Regina was also someone that I wanted to work with for a long time. And then the other people, it started to take shape after that. Ahmir (?uestlove) was interested. When I found out that him and Christian McBride had actually worked together, were old friends and had made an album together, then I thought, “Oh my God. I’ve got to put these two guys together.” It just went a step at a time. I’d worked with Steve Vai once before as well. He’s a great guy, a phenomenal musician. I mean it’s really weird that people think that’s he’s only heavy metal when he played with Frank Zappa.
But the idea, overall really was to do what Ellington did, which was to feature very interesting charismatic individuals who are stars in their own right. Many of the people in Ellington’s band were bigger stars in their own right and he was able to share the spotlight with these people. But at the same time be in charge, be the guy who determined the Big Picture. That’s one of the ways that I’ve been inspired by Ellington in my own work. It’s one way to do that, especially in the case of this record.
JPG: Now someone with your schooled/educated background, when you go into something like this, do you actually chart out what you would want Regina or Christian to do or do you just discuss it, maybe play it on the piano and show them what you want?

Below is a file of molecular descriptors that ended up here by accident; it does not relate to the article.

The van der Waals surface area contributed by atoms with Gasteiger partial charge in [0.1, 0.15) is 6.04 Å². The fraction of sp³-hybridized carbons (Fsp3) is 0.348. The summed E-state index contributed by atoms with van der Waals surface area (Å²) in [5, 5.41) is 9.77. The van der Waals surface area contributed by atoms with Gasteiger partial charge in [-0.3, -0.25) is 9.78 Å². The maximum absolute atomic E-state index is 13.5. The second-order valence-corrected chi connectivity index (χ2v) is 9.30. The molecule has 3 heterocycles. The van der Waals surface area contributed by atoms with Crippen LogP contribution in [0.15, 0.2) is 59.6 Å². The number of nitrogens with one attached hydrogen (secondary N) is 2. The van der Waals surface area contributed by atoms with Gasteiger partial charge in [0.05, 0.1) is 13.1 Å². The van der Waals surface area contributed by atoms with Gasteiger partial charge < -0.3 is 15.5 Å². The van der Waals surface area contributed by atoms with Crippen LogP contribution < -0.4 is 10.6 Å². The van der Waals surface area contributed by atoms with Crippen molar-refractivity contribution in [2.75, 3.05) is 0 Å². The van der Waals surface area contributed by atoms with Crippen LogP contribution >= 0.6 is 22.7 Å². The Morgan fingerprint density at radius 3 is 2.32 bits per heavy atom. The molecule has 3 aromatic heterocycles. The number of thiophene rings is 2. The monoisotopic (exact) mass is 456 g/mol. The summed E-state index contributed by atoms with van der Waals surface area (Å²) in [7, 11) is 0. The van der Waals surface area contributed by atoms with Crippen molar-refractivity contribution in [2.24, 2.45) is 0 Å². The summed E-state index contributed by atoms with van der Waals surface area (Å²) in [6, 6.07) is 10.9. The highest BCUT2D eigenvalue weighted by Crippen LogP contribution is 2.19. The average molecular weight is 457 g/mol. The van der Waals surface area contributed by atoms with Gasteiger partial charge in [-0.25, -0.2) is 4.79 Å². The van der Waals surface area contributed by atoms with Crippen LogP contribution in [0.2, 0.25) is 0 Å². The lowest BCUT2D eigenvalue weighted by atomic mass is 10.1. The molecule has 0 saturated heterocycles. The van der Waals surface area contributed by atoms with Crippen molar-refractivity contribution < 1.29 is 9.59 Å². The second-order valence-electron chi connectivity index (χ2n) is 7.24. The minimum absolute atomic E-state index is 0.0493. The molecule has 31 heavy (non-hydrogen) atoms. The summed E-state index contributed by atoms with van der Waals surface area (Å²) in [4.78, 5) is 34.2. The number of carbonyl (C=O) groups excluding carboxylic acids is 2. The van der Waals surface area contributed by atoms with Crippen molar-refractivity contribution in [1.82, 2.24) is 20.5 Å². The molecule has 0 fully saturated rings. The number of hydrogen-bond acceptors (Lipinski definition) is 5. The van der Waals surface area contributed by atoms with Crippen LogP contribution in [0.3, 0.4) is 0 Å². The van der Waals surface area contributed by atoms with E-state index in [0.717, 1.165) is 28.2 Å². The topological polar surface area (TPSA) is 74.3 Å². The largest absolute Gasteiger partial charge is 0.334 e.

JJ: It depends on the musician. Christian and Regina and Steve Vai and (guitarist) Vinnie Zummo all have charts. The strings have charts. The arrangements were pretty specific. It was very much worked out before we got into the studio. There’s also some…I mean, you can tell by listening to it, I think, where there are passages that are left to run free for solos.
JPG: When I was preparing for this and looking over all your work it surprised me that you’ve never really been cornered by record companies where you have to make Look Sharp or Night and Day again and again…
JJ: What are they going to do? They can’t force you. They can’t put a gun to my head and force me to make a certain type of record. (slight laugh)
JPG: I’m thinking of your diverse career and then someone like Neil Young, where he was sued by his record company because he didn’t make what they thought should be…
JPG: Yes. During the early ‘80s he was making albums that were electronic and rockabilly rather than the electric or country rock stuff the record company expected.
JJ: Well, it could be because he owed them a lot of money. I don’t know. I’ve always tried to make sure that I don’t owe a lot of money to record companies because that gives them more power. I’d rather not take a big advance. That’s part of it. That’s just a business decision. Maybe it wasn’t that much fun for them trying to get him to do what they wanted him to do.
It’s better to leave me alone. It’s been a long time since a record company had very much input anyway. These days, record companies, there’s like, what, two really big ones left? The rest, they’re all kind of independent. They just don’t have anywhere near the power that they had in any way including the power over the artist. People are making their own records at home and releasing them on the internet now. I don’t see why anyone needs to do what a record company tells them to.